The record of civil movements in the last one hundred years
A civil movement is a form of resistance in which unarmed citizens use methods such as strikes, protests, demonstrations, civil disobedience, or sanctions to achieve their goals. Unlike violent or armed movements, civil movements do not inflict physical harm on their opponents. In his recent book, Civic Movements, Dr. Erica Chenowat, a professor of political science at Harvard University, assesses the record of civic movements over the past hundred years. His research, summarized in this book, shows that the most effective method for political and social change is the movement or civil resistance. In particular, he has compared the impact of civil movements with violent movements in the last hundred years. His research shows that in 627 movements from 1900 to 2016, the success rate of the civil movement was twice as high as that of the violent movements. Especially in the last 50 years, the rate of civil movements and their success has increased compared to violent movements. The important question he is looking for is the cause of this phenomenon. The main cause of this phenomenon is the power of the people. His studies show that no civic movement in which at least 3.5% of the population has participated has failed. The level of popular participation in civil movements has been four times that of violent or armed movements. Interestingly, popular participation in civic movements has been accompanied by the cooperation of a wider range of people in society in terms of gender, age, gender, race, and differences in political and social perspectives. Another interesting point of this book is that civil movements have been far more successful in establishing peace and democracy than violent movements. Civil movements have greatly reduced the likelihood of civil war compared to violent movements. This book shows that the success of civic movements depends on four main factors. The first is the number of people participating in the movement. Civic movements have been associated with the cooperation of a wide range of people in terms of age, gender, ethnicity and social and political differences. These differences have led to the social power of the movement, which has led to a decline in members of the opposition and the ruling class, especially the security forces. For example, in the Iranian revolution or the civil movement in Serbia, many security forces refused to carry out superior orders to shoot at people, because they saw their families and children among the people, and this is the second factor in the success of civil movements. Opposition group members. The third factor is initiative in methods of struggle. Due to differences in individuals in the civic movement, these movements need initiative to succeed. For example, daily demonstrations alone are not effective. Initiatives such as civil disobedience or economic boycotts have contributed to the success of civil movements. The fourth factor is order and schedule. Civic movements that have been loyal to their cause despite numerous challenges and have persevered and focused on new solutions over the course of their resistance have been more successful. But any movement, despite having all four factors, also needs to be organized and led to success.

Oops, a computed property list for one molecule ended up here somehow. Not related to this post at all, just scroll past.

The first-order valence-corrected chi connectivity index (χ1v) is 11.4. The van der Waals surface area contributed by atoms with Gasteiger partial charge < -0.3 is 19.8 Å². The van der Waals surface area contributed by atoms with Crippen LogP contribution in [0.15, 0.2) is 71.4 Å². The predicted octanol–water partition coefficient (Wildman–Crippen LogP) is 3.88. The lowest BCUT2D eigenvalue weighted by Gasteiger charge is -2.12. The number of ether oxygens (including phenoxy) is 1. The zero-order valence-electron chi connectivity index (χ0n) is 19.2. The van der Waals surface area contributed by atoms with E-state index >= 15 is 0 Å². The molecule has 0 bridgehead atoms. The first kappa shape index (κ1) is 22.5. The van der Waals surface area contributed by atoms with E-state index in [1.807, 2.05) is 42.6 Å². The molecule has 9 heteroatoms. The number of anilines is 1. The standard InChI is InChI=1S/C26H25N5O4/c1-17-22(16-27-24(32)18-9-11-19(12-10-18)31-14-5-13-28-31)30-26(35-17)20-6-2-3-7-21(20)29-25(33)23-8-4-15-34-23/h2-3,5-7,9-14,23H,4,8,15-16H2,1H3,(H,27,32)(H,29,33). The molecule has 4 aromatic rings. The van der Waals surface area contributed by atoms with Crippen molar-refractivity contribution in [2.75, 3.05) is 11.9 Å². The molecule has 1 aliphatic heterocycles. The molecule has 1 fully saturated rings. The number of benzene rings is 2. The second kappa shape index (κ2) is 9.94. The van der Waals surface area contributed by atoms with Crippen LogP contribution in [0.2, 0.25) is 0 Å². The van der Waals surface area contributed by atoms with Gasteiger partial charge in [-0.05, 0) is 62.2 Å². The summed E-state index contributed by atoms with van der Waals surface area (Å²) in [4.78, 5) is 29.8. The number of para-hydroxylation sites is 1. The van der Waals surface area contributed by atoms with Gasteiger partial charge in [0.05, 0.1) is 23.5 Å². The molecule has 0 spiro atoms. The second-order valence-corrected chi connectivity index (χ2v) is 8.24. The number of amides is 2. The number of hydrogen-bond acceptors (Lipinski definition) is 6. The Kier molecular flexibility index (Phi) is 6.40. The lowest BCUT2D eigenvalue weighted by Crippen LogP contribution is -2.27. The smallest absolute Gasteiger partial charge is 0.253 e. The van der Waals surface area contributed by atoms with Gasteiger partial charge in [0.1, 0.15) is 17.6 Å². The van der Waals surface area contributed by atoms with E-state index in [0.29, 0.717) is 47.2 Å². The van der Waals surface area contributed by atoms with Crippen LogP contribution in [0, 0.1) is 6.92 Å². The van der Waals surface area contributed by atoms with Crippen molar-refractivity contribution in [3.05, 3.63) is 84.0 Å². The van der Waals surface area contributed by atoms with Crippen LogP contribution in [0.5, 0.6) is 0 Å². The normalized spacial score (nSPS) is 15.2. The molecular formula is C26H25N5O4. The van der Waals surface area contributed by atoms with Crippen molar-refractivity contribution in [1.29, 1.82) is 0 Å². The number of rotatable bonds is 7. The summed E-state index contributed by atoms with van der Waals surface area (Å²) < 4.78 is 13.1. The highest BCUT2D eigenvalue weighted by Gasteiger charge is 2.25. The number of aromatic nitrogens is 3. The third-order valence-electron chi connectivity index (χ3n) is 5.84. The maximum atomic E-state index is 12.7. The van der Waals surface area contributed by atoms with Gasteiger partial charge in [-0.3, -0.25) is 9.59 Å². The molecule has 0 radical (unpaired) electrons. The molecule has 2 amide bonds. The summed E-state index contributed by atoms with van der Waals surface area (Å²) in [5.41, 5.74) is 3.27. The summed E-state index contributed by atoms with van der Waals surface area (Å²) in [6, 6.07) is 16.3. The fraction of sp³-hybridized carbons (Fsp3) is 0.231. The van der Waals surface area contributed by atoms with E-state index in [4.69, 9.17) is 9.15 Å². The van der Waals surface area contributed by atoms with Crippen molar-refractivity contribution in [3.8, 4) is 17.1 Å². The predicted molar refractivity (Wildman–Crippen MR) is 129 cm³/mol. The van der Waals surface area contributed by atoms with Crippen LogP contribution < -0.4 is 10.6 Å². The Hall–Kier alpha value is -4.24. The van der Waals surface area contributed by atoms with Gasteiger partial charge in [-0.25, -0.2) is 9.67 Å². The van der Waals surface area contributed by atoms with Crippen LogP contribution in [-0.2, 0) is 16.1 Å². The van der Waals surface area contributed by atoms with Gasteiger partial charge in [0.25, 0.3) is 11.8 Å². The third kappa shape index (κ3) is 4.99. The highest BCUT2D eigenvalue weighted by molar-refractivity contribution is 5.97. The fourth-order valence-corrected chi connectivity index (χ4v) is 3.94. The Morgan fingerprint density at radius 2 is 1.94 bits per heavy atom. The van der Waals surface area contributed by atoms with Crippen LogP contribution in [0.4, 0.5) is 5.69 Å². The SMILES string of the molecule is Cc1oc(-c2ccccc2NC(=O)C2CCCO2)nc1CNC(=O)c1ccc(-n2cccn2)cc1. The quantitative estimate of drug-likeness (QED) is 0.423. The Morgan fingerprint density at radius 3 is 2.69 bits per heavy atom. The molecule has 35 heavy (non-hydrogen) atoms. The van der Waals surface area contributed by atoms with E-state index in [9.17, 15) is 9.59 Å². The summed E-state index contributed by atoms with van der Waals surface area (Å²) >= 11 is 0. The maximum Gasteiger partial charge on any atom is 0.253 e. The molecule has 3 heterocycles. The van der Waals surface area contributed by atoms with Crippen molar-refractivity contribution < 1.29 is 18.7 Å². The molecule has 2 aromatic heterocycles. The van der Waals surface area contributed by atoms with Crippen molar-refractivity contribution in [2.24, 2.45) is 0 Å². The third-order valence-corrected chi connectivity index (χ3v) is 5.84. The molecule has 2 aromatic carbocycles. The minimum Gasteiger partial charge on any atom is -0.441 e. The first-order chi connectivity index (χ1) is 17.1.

Dr. Reza Saidi Firoozabadi – Transplant Surgeon